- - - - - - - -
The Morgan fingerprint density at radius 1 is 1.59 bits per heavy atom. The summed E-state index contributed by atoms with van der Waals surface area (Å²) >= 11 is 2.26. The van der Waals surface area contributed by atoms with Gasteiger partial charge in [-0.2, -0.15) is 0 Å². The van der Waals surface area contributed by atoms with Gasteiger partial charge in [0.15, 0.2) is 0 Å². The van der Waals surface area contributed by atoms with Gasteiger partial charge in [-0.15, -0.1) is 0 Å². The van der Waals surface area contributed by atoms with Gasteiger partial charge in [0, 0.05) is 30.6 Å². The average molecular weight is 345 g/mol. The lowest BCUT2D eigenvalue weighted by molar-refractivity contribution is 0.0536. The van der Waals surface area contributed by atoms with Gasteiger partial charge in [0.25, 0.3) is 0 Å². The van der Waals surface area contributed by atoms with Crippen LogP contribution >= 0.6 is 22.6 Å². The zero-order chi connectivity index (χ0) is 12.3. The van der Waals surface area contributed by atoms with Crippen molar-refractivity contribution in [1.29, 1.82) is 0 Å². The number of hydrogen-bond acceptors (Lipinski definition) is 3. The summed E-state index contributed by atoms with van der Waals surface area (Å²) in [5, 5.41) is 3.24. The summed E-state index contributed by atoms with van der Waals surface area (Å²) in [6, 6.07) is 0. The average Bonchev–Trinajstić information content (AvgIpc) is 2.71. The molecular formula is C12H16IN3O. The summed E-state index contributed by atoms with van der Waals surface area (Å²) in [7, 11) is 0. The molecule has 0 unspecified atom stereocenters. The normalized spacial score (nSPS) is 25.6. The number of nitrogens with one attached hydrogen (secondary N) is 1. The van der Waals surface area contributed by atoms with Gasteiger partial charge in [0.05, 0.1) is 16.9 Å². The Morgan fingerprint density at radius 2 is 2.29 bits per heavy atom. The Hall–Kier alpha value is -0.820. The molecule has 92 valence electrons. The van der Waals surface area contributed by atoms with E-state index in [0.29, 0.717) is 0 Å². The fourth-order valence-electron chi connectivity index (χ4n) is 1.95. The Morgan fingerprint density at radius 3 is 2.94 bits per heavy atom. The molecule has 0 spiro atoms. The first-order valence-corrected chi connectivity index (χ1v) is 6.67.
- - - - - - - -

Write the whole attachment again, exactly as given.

The Morgan fingerprint density at radius 1 is 1.59 bits per heavy atom. The summed E-state index contributed by atoms with van der Waals surface area (Å²) >= 11 is 2.26. The van der Waals surface area contributed by atoms with Gasteiger partial charge in [-0.2, -0.15) is 0 Å². The van der Waals surface area contributed by atoms with Gasteiger partial charge in [0.15, 0.2) is 0 Å². The van der Waals surface area contributed by atoms with Gasteiger partial charge in [-0.15, -0.1) is 0 Å². The van der Waals surface area contributed by atoms with Gasteiger partial charge in [0, 0.05) is 30.6 Å². The average molecular weight is 345 g/mol. The lowest BCUT2D eigenvalue weighted by molar-refractivity contribution is 0.0536. The van der Waals surface area contributed by atoms with Gasteiger partial charge in [0.25, 0.3) is 0 Å². The van der Waals surface area contributed by atoms with Crippen LogP contribution >= 0.6 is 22.6 Å². The zero-order chi connectivity index (χ0) is 12.3. The van der Waals surface area contributed by atoms with Crippen molar-refractivity contribution in [1.29, 1.82) is 0 Å². The number of hydrogen-bond acceptors (Lipinski definition) is 3. The summed E-state index contributed by atoms with van der Waals surface area (Å²) in [5, 5.41) is 3.24. The summed E-state index contributed by atoms with van der Waals surface area (Å²) in [6, 6.07) is 0. The average Bonchev–Trinajstić information content (AvgIpc) is 2.71. The molecular formula is C12H16IN3O. The summed E-state index contributed by atoms with van der Waals surface area (Å²) in [7, 11) is 0. The molecule has 0 unspecified atom stereocenters. The normalized spacial score (nSPS) is 25.6. The number of nitrogens with one attached hydrogen (secondary N) is 1. The van der Waals surface area contributed by atoms with Gasteiger partial charge in [0.05, 0.1) is 16.9 Å². The Morgan fingerprint density at radius 2 is 2.29 bits per heavy atom. The Hall–Kier alpha value is -0.820. The molecule has 92 valence electrons. The van der Waals surface area contributed by atoms with E-state index in [0.29, 0.717) is 0 Å². The fourth-order valence-electron chi connectivity index (χ4n) is 1.95. The Morgan fingerprint density at radius 3 is 2.94 bits per heavy atom. The molecule has 0 spiro atoms. The first-order valence-corrected chi connectivity index (χ1v) is 6.67.